When my experience with Slackware was still limited I often run into problems when installing some program (from source) that needed some library that was just one or two points higher than the one I got. Now I'd look for the package that contains that library on slackware.com (the current package browser is at packages.slackware.com) and install a more recent version from source.
In short: check for the package in the FILELIST.TXT of
slackware-current; go to
source and download the files for that package to a folder for compiling;
su root to execute the buildscript (
sh ./some_buildscript) and finish with
If you don't know the name of the package your obsolete library lives in,
/var/log/packages and do
grep -i name_of_your_lib to find out. If you get no result, the lib might not ship with regular Slackware at all, but mabye slackbuilds.org has it.
While trying to install from slackware-current from source is what I opt for now, in the past I might do the trick of symlinking the library I did not have, to the older version I did have. That might work, but might brake things as well. I was reminded of this, when I tried to install pyqt4 in Slackware 13.7. It failed with:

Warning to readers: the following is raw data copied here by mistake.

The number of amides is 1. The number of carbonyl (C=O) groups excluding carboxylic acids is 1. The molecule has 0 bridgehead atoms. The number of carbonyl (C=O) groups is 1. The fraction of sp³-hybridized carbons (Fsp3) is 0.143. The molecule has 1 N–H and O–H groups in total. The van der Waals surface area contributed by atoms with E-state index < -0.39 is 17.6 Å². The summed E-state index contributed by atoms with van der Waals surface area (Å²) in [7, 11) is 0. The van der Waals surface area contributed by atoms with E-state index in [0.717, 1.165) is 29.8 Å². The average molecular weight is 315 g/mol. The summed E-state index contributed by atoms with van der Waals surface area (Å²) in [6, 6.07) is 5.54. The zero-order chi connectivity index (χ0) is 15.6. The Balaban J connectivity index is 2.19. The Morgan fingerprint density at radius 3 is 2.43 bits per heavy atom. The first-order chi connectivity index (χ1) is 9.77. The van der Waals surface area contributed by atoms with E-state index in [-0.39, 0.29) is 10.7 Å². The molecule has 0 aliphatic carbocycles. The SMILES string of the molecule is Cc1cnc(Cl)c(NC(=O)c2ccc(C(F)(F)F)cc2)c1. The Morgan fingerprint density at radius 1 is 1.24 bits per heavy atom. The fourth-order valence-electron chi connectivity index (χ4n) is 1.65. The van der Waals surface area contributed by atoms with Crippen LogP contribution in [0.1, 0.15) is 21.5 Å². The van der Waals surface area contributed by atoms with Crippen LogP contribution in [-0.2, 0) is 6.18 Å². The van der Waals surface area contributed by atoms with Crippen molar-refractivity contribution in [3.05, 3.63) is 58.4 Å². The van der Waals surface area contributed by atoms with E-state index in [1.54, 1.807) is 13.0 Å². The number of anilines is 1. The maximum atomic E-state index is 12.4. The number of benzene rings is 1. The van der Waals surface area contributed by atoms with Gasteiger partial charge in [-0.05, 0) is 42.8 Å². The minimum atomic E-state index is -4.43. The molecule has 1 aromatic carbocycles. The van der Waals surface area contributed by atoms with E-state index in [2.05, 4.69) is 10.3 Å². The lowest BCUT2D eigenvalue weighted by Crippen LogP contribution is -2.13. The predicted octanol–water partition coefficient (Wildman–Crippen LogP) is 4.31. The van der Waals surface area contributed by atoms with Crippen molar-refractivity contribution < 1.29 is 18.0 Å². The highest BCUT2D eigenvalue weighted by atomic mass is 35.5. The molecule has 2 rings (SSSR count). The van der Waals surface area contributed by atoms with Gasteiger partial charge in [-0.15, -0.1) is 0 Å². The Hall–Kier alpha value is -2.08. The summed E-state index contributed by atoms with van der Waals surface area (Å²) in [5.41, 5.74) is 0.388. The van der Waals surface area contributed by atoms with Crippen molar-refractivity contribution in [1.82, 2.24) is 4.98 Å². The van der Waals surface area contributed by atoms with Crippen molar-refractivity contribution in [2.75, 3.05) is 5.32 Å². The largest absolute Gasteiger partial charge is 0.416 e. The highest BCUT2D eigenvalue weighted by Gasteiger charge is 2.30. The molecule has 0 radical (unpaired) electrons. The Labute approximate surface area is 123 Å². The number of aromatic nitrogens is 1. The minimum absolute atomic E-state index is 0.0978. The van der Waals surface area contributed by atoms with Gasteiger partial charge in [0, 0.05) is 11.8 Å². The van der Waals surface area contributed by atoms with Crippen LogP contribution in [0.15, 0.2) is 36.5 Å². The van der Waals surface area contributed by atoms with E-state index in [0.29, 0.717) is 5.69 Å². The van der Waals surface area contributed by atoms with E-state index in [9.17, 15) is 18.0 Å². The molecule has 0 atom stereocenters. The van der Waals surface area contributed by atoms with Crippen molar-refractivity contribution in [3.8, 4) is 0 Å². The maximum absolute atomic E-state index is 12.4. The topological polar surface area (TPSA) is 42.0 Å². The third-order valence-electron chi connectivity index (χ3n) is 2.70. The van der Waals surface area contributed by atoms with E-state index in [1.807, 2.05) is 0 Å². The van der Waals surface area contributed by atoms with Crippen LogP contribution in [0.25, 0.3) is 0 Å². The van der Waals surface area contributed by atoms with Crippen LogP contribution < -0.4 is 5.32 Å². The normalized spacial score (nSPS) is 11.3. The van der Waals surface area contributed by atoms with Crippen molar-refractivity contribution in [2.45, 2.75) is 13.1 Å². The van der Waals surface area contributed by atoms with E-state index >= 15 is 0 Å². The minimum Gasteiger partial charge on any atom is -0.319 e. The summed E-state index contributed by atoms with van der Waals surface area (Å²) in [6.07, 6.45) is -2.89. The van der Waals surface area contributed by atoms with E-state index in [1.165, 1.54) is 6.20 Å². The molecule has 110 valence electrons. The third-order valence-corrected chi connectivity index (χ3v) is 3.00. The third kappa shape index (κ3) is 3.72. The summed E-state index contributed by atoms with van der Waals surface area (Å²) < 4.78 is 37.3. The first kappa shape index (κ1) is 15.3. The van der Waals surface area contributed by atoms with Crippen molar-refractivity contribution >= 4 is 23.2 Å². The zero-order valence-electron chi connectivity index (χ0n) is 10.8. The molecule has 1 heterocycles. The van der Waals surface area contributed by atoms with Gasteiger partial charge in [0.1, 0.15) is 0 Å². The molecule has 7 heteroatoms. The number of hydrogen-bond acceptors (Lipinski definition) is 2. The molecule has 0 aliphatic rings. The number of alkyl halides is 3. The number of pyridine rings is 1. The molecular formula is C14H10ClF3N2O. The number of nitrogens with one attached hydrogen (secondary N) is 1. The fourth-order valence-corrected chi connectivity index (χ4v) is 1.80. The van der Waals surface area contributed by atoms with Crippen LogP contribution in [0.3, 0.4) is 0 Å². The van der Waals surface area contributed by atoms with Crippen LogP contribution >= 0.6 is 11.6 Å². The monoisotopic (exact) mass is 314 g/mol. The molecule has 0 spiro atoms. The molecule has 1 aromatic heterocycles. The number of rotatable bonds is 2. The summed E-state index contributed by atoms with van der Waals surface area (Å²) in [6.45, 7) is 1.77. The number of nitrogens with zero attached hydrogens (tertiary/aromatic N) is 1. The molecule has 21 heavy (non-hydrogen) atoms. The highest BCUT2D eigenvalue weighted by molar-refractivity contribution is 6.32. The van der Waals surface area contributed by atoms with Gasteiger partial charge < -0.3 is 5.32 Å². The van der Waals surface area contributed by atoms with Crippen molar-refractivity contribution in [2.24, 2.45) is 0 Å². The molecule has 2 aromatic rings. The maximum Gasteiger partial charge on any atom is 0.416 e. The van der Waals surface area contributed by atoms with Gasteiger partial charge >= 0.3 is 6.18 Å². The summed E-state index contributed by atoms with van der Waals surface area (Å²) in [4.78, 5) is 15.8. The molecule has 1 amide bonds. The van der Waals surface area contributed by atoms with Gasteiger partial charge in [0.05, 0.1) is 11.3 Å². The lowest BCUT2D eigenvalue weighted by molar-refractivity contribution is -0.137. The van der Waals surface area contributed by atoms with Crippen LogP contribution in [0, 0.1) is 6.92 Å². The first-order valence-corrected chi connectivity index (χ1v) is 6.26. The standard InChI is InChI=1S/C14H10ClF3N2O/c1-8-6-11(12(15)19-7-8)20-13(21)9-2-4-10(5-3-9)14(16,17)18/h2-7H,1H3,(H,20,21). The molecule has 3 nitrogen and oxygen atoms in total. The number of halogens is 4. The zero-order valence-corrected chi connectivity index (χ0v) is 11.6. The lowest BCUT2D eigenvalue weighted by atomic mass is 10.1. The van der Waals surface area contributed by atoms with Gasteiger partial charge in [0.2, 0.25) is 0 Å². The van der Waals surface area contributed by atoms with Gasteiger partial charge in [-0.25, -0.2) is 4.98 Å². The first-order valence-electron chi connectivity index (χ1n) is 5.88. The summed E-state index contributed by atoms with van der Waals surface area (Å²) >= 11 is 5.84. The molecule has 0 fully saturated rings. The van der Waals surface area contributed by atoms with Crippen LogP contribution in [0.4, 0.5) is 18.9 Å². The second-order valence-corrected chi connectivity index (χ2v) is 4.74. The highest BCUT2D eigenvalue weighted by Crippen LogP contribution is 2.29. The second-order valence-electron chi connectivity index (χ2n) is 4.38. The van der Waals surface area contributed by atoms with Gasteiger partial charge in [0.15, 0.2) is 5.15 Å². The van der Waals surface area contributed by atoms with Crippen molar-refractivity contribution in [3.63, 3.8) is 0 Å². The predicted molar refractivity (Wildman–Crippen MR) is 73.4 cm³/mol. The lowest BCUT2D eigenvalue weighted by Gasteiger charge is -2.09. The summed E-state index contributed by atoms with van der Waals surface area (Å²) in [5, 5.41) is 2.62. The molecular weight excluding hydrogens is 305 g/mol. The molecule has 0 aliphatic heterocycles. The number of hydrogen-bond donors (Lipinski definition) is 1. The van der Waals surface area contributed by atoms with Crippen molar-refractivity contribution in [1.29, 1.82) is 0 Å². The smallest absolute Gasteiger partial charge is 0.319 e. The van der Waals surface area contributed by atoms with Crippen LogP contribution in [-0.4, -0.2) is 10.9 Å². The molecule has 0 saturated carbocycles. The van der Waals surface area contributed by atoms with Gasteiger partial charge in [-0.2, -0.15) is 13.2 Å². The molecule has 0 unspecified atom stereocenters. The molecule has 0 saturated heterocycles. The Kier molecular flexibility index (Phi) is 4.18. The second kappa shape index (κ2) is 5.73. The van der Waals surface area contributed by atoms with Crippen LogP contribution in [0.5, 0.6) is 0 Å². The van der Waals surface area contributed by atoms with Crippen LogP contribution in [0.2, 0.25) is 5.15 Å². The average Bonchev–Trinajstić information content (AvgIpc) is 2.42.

configure.py: error: '/usr/bin/qmake-qt4' "is not a file"
Which turned out a somewhat cryptic way of telling me that qmake-qt4 was not on my system, even though qt4 was installed. After some G*gling I followed a suggestion somewhere that there where naming conflicts with qmake (which I had) and versions of qt. So, I symlinked qmake-qt4 to qmake. BTW
/usr/bin/qmake on my system was already a symbolic link to
/usr/lib/qt/bin/qmake, so I used that:
su root; ln -s /usr/lib/qt/bin/qmake /usr/bin/qmake-qt4
That worked, but compiling failed anyway, after 20 minutes or so me checking whether it was done or not, with a whole bunch other errors, which I won't paste here since I have no idea how to begin solving them. Maybe it was because I had to use a more recent version of pyqt than the one the slackbuilds script had used (original source no longer available)? Testing that idea I tried a package of pyqt from elsewhere that was of the same version the slackbuild script had used, and got this:
Determining the layout of your Qt installation... This is the GPL version of PyQt 4.4.4 (licensed under the GNU General Public License) for Python 2.6.4 on linux2. Error: This version of PyQt and the Desktop edition of Qt have incompatible licenses.
Really? Why do I want that qt stuff anyway! Well, I wanted to try ReText which depended on it, but now I think about it, I never liked any of that way-to-commercial-qt stuff anyway. So far, I stayed away from it, now I am resolved to keep it that way.
Update: I had to surrender to qt when I wanted to use Anki. Sigh.